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Deguchi Nobuyoshi

  A priest (shinkan) of the Outer Shrine (Gekū) at the Grand Shrines of Ise (Ise Jingū) in the mid-Edo period. His original clan name was Watarai, he had the common names Yosanjirō, Shinano, and Gudayū, and his epistolary names were Chokuan and Kōkodō. His formal name wa...

Deguchi Onisaburō

  Systematizer and co-founder of the new religion Ōmoto. Known within the group as Seishi (Holy Teacher), he was born July 12, 1871, in Anao village in the Kuwada district of Tamba Province (present-day Kyoto Prefecture), as the eldest son of Ueda Kichimatsu and his wife Yone. As a boy, Deguchi ...

En no Ozunu

  A thaumaturge thought to have lived on Mount Katsuragi (or Kazuraki) in Yamato Province in the second half of the seventh century and later known as the founder of Shugendō. Also known also as En no Ubasoku (En the upasaka [a Buddhist acolyte]) and En no Gyōja (En the ascetic), he was con...

Fujii Takanao

  Shinto priest (shikan) and scholar of National Learning (kokugaku) of the late Edo period. Known commonly as Ozen, he went by the epistolary names Matsunoya and Shōsai. Born in Miyauchi, Kayō District, Bitchū Province (present-day Okayama Prefecture) in 1764, Takanao's father Fujii T...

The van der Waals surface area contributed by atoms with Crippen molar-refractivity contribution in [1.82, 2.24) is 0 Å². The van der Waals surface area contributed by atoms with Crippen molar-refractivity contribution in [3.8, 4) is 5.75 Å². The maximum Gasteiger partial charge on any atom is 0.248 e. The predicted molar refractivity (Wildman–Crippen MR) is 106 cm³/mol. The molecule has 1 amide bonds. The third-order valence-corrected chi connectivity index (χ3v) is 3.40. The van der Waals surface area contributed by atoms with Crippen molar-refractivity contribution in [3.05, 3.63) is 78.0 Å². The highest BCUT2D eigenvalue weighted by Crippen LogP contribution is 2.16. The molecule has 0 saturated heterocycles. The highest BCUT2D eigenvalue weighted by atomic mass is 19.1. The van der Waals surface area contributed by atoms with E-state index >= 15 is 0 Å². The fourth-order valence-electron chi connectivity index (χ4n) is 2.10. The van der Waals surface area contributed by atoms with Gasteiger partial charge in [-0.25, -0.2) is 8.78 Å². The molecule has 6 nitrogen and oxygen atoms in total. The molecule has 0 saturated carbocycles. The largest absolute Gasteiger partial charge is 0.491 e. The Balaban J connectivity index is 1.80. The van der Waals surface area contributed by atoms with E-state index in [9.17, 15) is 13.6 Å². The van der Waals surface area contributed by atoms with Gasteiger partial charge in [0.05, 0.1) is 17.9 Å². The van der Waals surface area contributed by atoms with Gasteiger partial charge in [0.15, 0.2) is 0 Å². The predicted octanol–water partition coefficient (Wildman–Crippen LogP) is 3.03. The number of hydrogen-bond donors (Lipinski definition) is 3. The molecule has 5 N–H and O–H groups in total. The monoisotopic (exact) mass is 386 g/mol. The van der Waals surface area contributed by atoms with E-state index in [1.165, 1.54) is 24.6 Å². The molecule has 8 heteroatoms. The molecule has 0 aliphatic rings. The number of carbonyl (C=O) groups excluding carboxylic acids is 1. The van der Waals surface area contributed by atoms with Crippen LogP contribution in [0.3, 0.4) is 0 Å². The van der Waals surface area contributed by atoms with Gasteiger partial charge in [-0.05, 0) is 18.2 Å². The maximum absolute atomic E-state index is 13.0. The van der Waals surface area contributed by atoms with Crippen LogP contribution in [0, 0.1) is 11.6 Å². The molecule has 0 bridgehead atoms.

Fujitani Mitsue

  Scholar of the Japanese language of the late Edo period. Born in Kyoto, where he was a resident, Fujitani was the son of Fujitani Nariakira. His common names included Gengo and Sen'eimon, his formal names were Narihisa, Narimoto, and Mitsue, and his epistolary names included Kitanobe, Kitano and Sa...

Fujitani Nariakira

  Scholar of the Japanese language in the mid-Edo period. Born in 1738 in Kyoto to Minagawa Shundō, an avid amateur scholar of the merchant class; his elder brother was the famed Confucianist Minagawa Kien (1734-1807). His common name was Sen'uemon, his style was Chūtatsu, and he used numer...

Fukuba Bisei (Yoshishizu)

  Scholar of National Learning (Kokugaku) of the late Edo and early Meiji eras. Born in 1831 as the son of Fukuba Yoshitada, a samurai retainer of the Tsuwano Domain (in present-day Shimane Prefecture). Fukuba specialized in the study of kokugaku as a student at the Yōrōkan domainal academy...

Furukawa Mitsura

  Shinto priest (shinshoku) and scholar of National Learning (kokugaku) of the late Edo) period and early Meiji era. His common names were Sohei, Shōsaku, and Mino no Kami, and he used the epistolary name Kyūkodō. Born in Edo in 1810, he was a disciple of Hirata Kanetane. During the la...

Godaiin Mahashira

  Born 1705 in Kagoshima as the son of a scholar of National Learning (kokugaku), he interacted with Kagoshima domain kokugaku scholars Shirao Kunihashira and Hatta Tomonori, and in 1839 became a disciple of Hirata Atsutane in Edo. In 1841, the low-ranking kobankaku samurai Godaiin Ryōji adopted...

Gonda Naosuke

  Late-Tokugawa and early Meiji-era scholar of Hirata Atsutane's school of National Learning (kokugaku). Born in 1809 in Iruma District in the province of Musashi (present-day Saitama Prefecture) as the son of physician Gonda Naonori. At the age of nineteen, Naosuke moved to Edo where he studied medi...